BRAD FELT (1956-2011)
Early Life and Background
Brad Felt was born May 6, 1956 in Royal Oak, Michigan. He was raised in Bloomfield Township and West Bloomfield Township, Michigan. His parents were Charles Herbert Felt (July 29, 1921-March 30, 2010), a creative writer and advertising executive, and Jeanne Molly Felt (nee Vorhes) (April 1, 1922-June 5, 2001), a visual artist, homemaker and administrative professional. Felt had two siblings – Douglas Charles Felt (born August 4, 1954) and Carole Jeanne Felt (December 11, 1957-October 19, 2003). He attended Bloomfield Hills schools, graduating from Andover High School in 1974.
Brad’s parents were creative people who, although not musicians themselves, had an interest in music. They maintained a large record collection (encompassing jazz, pop and classical, among other genres) and frequently played selections from it, exposing their children to different types of music at an early age. Brad showed an interest in the performing arts and began trumpet lessons around age 10, performing in school bands.
Affected by developments in popular music during the late 1960’s and early 1970’s, Brad took up guitar, bass guitar and keyboards during his teens. Throughout this period he continued his work on brass instruments in school, with a focus on concert band and marching band repertoire.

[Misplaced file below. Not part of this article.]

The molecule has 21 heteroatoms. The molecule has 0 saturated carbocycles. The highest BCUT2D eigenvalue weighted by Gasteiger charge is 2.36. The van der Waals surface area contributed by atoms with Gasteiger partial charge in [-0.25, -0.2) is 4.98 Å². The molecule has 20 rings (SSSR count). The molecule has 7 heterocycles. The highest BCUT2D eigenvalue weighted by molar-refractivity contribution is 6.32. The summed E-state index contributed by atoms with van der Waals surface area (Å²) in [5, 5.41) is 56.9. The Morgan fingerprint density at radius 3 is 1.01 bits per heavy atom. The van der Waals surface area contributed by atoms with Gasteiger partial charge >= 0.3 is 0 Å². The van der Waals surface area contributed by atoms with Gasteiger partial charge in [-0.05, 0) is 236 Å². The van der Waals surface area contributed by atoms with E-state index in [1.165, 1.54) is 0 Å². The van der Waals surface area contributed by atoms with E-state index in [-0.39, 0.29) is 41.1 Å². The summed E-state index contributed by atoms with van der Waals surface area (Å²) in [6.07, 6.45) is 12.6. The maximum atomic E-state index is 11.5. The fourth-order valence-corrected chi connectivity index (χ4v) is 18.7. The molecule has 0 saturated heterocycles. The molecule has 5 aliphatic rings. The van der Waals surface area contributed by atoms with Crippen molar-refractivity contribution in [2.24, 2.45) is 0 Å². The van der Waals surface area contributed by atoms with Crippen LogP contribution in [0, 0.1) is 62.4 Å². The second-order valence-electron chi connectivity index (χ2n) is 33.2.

Braces were put on Brad’s teeth as a teenager, making it difficult to play trumpet. At the behest of his junior high school band director, he switched to tuba at age 14.
Brad played with the school concert and marching bands at Andover and also took private lessons from Wesley Jacobs, principal tuba player with the Detroit Symphony Orchestra. His high school tenure culminated in a performance of Frank Bencriscutto’s “Concertina for Tuba and Band”, which earned Brad a music performance scholarship at Oakland University in Rochester Hills, Michigan.
Oakland University and the Move to Jazz (1974-1978)
Brad started at Oakland University expecting to play in the concert band, with a goal of finding work in a symphony upon graduation. Toward the end of high school, he had begun listening to a significant amount of jazz. On a lark, he decided to audition for the jazz ensemble at Oakland. Although Brad was new to the music and had not begun to improvise on his horn, the instructors and fellow students were welcoming and encouraging. He was accepted into the band, and quickly put concert music aside to focus on jazz.